Jury hears video interview of Guy Heinze

GBI found victims' blood on Guy Heinze Jr.'s shorts, a shotgun, cell phone

Headline Goes Here AP photo from Michael Hall of The Brunswick News

Guy Heinze Jr. listens during testimony during his trial in Glynn County Superior Court.

BRUNSWICK, Ga. - A Glynn County man charged with killing his father and seven extended family members inside their mobile home told police he smoked crack cocaine before the slayings but insisted he couldn't have been the killer, according to a videotaped interview shown to the trial jury Friday.

Guy Heinze Jr., 26, faces the death penalty if he's convicted of the Aug. 29, 2009, slayings at the New Hope Plantation Mobile Home Park outside coastal Brunswick. His trial began Tuesday and is expected to last at least another week.

Glynn County police interviewed Heinze four days after the killings. At the time he had been jailed on drug charges, but was not yet charged with murder. During the interview shown to jurors, Heinze told police he had smoked $100 worth of crack cocaine during the hours before the killings.

"Guy, is it possible, with you being high like you were, you could have done this?" police investigator Len Davis asked.

"No. No," Heinze replied. "That was my family."

Glynn County mobile home victims

During the interview, which lasted more than an hour, Heinze at least three times contradicted statements he made to police the day the bodies were discovered, The Brunswick News reported. In one instance he neglected to tell police the first time he had met with one of the victims away from home the day of the killings.

Heinze blamed the discrepancies on being "messed up" on drugs the day police arrived at the crime scene.

Heinze is charged with killing his father, 45-year-old Guy Heinze Sr., and the other seven victims. Rusty Toler Sr., 44, was killed along with his four children: Chrissy Toler, 22; Russell D. Toler Jr., 20; Michael Toler, 19; and Michelle Toler, 15. Also slain was the elder Toler's sister, Brenda Gail Falagan, 49, and Joseph L. West, the 30-year-old boyfriend of Chrissy Toler. Her 3-year-old son, Byron Jimerson Jr., ended up the sole survivor but had such severe head injuries that prosecutors said he was unable to assist with the case.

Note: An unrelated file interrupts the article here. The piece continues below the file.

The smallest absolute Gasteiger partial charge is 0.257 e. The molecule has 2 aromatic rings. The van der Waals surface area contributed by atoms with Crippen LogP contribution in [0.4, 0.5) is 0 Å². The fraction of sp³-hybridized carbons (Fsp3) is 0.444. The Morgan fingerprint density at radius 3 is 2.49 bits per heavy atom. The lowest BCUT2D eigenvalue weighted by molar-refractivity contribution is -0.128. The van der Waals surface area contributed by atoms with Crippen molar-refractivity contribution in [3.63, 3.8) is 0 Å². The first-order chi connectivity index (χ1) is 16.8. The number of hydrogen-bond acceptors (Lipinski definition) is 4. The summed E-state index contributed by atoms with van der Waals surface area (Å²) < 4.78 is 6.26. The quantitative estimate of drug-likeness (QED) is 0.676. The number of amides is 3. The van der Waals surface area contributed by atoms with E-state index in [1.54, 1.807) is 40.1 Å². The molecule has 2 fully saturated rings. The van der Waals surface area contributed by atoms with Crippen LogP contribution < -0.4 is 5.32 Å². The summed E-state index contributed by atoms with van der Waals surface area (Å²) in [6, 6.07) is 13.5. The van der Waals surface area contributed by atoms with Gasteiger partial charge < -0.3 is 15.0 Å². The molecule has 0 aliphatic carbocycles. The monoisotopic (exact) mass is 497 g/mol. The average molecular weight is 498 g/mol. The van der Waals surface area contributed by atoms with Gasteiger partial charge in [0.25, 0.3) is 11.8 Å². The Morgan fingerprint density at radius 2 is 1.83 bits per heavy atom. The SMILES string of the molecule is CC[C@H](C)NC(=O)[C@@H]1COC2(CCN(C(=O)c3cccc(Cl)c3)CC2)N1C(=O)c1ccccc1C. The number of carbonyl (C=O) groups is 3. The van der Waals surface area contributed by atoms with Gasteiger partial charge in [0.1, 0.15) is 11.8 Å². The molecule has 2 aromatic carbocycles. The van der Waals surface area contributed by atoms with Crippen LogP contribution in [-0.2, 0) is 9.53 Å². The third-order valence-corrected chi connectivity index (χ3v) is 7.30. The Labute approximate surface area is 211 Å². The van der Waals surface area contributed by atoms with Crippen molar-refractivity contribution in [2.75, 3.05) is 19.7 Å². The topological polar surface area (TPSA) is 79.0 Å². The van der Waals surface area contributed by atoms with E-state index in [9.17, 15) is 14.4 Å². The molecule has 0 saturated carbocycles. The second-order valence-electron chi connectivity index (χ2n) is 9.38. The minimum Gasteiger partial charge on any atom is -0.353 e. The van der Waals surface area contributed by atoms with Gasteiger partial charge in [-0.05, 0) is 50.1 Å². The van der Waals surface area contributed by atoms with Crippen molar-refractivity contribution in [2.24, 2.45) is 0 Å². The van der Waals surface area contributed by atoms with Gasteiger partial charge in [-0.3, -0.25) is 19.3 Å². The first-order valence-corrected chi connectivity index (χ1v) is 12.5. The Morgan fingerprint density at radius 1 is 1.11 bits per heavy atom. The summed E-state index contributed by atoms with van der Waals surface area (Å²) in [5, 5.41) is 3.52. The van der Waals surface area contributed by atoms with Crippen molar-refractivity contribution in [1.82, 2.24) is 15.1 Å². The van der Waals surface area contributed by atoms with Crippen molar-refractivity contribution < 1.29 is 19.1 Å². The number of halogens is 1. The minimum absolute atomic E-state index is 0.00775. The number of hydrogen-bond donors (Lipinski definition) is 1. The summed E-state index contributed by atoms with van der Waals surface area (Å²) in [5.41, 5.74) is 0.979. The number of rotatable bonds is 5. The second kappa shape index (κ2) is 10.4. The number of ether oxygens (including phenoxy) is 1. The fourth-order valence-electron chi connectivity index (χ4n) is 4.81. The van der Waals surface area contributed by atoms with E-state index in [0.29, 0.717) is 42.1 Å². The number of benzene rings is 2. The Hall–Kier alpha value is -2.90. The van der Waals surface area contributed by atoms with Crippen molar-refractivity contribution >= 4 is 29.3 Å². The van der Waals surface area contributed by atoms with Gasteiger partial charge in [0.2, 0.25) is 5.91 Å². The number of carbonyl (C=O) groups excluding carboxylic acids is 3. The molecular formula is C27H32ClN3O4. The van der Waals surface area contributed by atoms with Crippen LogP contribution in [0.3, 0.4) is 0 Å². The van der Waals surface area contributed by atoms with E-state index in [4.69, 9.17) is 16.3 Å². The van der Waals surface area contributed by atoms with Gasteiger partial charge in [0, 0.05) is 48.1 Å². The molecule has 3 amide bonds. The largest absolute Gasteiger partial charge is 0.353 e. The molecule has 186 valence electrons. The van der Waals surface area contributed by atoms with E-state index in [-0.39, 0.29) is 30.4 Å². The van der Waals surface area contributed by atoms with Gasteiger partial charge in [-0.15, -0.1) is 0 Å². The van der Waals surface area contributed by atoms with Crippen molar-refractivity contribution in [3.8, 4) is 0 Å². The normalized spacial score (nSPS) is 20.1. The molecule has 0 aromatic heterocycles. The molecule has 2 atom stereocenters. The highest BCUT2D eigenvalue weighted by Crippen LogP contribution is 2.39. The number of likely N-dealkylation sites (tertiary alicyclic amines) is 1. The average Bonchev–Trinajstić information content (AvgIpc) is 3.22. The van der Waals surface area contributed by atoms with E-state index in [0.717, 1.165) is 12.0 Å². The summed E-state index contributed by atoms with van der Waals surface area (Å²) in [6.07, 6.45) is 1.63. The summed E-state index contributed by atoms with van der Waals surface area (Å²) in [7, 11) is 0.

Georgia Bureau of Investigation forensic toxicologist Stacey Reynolds Forehan testified Friday that tests performed on blood drawn from Heinze after the killings showed he had cocaine, marijuana and a narcotic painkiller in his system.

Heinze told investigators he bought crack cocaine the day of the killings from West. He said West sold drugs out of the mobile home, often to people who came knocking outside his bedroom window.

No murder weapon was recovered in the case, though prosecutors have said they suspect all eight victims were beaten with a shotgun barrel. The medical examiner who performed the autopsies testified the victims suffered more than 220 external injuries, as well as numerous internal injuries such as skull fractures and bleeding around the brain.

Heinze has pleaded not guilty. His defense attorneys say it defies reason to believe he killed all eight victims single-handedly and that police ignored other suspects and potential evidence in their rush to build a case against Heinze.

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